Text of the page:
Dept. of Ed Guidance for Developing Campus Emergency Operations Plans
WASHINGTON – Here a guidelines from the Readiness and Emergency Management for Schools (REMS) Technical Assistance Center released on how K-12 schools, institutions of higher education (IHE) and houses of worship can develop high-quality emergency operations plans.
“These guides align and build upon years of emergency planning work by the Federal government and are the first joint product of DHS, DOJ, ED and HHS on this critical topic,” the center said in a statement. “The guides are customized to each type of community, incorporate lessons learned from recent incidents, and respond to the needs and concerns voiced by stakeholders following the recent shootings in Newtown and Oak Creek and the recent tornadoes in Oklahoma. Schools, IHEs and houses of worship can use them to create new plans as well as to revise and update existing plans and align their emergency planning practices with those at the national, state, and local levels.”
In addition to the emergency management content, in the higher education document there appears to be new guidance concerning the Clery Act’s timely warning and emergency notification requirements, claims S. Daniel Carter, who is director of the 32 National Campus Safety Initiative for the VTV Family Outreach Foundation.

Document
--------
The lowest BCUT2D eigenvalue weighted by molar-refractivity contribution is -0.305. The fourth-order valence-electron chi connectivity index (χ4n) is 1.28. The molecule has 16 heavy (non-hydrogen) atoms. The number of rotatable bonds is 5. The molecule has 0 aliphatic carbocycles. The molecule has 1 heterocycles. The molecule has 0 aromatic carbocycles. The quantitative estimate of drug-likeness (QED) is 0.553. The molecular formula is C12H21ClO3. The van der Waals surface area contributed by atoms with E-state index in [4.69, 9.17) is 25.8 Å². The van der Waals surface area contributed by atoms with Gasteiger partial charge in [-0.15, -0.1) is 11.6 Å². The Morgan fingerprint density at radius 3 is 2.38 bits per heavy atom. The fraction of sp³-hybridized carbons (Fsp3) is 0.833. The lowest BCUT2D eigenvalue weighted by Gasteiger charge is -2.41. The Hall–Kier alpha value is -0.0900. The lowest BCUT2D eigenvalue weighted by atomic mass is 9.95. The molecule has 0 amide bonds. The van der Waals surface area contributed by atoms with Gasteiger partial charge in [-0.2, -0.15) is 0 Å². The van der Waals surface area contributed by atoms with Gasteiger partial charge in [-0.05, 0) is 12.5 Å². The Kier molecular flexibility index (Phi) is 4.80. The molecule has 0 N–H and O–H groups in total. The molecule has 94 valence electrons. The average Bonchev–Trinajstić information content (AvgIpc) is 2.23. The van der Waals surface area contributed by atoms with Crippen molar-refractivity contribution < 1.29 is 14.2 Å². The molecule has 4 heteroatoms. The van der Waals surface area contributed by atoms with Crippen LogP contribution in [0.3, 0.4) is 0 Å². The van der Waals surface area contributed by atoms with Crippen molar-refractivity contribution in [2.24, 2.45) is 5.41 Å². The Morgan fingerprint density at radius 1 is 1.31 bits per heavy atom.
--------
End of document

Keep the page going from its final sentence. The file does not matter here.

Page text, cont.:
“It is noted, on page 49, for timely warnings that they must be ‘communicated to individuals with disabilities, including those who have hearing or vision disabilities, as effectively as they are to others,’” he says. “Further, on page 50 for emergency notifications, it is similarly noted that notification related information must be provided ‘to individuals with disabilities, including those with vision or hearing disabilities, as effectively as they are provided to others.’
“This appears consistent with the guide’s statement, made previously on page 24, that emergency operations plans ‘must comply with the Americans with Disabilities Act.’ That notation refers to ensuring ‘effective communication with individuals with disabilities (e.g., interpreters, captioning, and accessible information technology).’”
Read the guide for K-12 schools.
Read the guide for institutions of higher education.
Read the guide for houses of worship.
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